Ex-commissioner sues Baker over firing
Says governor railroaded him with political correctness
STATE HOUSE NEWS SERVICE
THE FORMER HEAD of the state’s Commission for the Deaf and Hard of Hearing is suing the Baker administration in federal court, claiming he was instructed to apologize in the wake of a report about racist behavior at his college fraternity, then terminated because “it was no longer politically correct to employ him.”
Former Commissioner Steven Florio allegedly told staff that he wore robes similar to those of the Ku Klux Klan and made an apparent Nazi salute while a member of Gallaudet University’s Kappa Gamma Fraternity, the Boston Globe reported in July. Following the allegations, Florio reportedly apologized during a staff meeting, and he now says those remarks “were drafted, edited, and approved by” his superiors, according to the lawsuit.
The lawsuit, filed Wednesday in US District Court, was first reported by the Boston Globe on Thursday afternoon.
“The plaintiff was essentially terminated from his employment with the Commonwealth because it was no longer politically correct to employ him, despite his unblemished public service record as the Commissioner in Massachusetts and his 16-year tenure as the Executive Director of the Rhode Island Commission on the Deaf and Hard of Hearing,” the lawsuit said.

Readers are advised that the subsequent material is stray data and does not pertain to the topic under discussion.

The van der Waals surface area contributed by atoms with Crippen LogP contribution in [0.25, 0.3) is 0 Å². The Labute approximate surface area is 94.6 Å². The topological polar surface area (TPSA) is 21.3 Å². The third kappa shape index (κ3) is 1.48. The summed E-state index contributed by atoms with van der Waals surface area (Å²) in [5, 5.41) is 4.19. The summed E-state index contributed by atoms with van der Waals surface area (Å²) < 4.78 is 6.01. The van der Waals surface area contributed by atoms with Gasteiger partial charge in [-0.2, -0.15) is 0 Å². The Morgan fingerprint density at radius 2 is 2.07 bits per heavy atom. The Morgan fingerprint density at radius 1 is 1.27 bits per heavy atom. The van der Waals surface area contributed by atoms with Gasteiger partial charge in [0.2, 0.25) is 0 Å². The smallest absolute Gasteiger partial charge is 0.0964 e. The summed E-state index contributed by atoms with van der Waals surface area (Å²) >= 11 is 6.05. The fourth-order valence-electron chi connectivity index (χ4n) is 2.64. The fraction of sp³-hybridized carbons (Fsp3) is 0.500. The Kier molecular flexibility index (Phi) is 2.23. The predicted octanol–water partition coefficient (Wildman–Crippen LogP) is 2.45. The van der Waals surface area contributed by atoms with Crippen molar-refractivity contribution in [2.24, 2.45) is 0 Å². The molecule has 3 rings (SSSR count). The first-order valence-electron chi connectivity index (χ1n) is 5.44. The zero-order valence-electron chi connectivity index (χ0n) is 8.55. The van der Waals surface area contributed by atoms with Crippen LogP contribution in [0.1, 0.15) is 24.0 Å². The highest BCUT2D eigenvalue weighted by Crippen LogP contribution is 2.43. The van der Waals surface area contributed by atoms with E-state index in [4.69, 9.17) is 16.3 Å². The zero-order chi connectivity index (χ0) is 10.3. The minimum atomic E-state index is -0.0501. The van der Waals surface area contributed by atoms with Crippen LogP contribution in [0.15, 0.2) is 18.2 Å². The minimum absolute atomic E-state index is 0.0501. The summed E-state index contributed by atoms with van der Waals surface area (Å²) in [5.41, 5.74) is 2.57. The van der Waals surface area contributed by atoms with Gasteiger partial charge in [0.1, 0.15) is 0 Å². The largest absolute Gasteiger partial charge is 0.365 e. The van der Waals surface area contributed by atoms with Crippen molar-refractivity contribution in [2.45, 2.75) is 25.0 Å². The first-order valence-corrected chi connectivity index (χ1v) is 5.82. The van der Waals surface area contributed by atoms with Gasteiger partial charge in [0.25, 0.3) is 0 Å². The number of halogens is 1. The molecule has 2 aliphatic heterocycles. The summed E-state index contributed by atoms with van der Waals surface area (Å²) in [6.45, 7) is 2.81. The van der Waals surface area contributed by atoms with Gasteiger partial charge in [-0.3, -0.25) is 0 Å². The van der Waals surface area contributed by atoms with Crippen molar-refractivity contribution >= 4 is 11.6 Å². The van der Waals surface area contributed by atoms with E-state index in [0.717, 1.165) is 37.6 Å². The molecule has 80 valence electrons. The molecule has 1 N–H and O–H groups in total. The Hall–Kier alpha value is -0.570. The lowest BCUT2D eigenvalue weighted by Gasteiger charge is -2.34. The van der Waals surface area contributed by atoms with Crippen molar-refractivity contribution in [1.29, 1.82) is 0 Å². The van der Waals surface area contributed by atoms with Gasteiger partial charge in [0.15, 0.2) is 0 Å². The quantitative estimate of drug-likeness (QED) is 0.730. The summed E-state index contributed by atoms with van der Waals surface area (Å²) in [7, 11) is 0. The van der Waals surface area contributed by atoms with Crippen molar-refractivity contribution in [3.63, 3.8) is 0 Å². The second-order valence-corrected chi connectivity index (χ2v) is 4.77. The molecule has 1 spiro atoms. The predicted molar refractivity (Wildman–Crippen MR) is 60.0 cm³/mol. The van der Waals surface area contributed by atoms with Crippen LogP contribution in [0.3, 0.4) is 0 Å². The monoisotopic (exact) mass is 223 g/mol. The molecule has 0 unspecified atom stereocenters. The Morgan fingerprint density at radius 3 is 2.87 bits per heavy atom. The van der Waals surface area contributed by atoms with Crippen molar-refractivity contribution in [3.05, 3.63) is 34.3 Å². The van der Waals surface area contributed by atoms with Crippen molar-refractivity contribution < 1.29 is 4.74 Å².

A spokesperson for the Executive Office of Health and Human Services and Baker said they had not received the lawsuit as of Thursday afternoon and did not have any further comment on the pending litigation.
At a press conference over the summer shortly after the original Globe report, Baker said his administration had “no tolerance for intolerance” and would decide whether to terminate Florio’s employment.
“Obviously, there’s no tolerance for intolerance, and I’ll leave it at that. But I think it’s important that this be investigated and that investigation is going on right now,” Baker said at the time. “It was 30 years ago. There’s a lot of work that needs to be done to follow up.”
Administration officials placed Florio on administrative leave in July while the internal investigation played out. He was then terminated in October.
Florio argued in the lawsuit that he was not provided an opportunity “to effectively defend himself” during the administration’s investigation or after his termination. He allegees that his termination “permanently and effectively banned him” from working as an executive in the deaf and hard of hearing community.
The former commissioner is seeking a name clearing hearing, compensatory damages such as past and future wages and benefits, and emotional distress damages, among other things, the lawsuit states.
Florio denied being in any of of the photos. In his lawsuit, he described his apology — which Florio now says he was forced to deliver — as “demeaning and shameful in tone and reflected a misleadingly contrite admission by Mr. Florio for an innocent past association with the college fraternity.”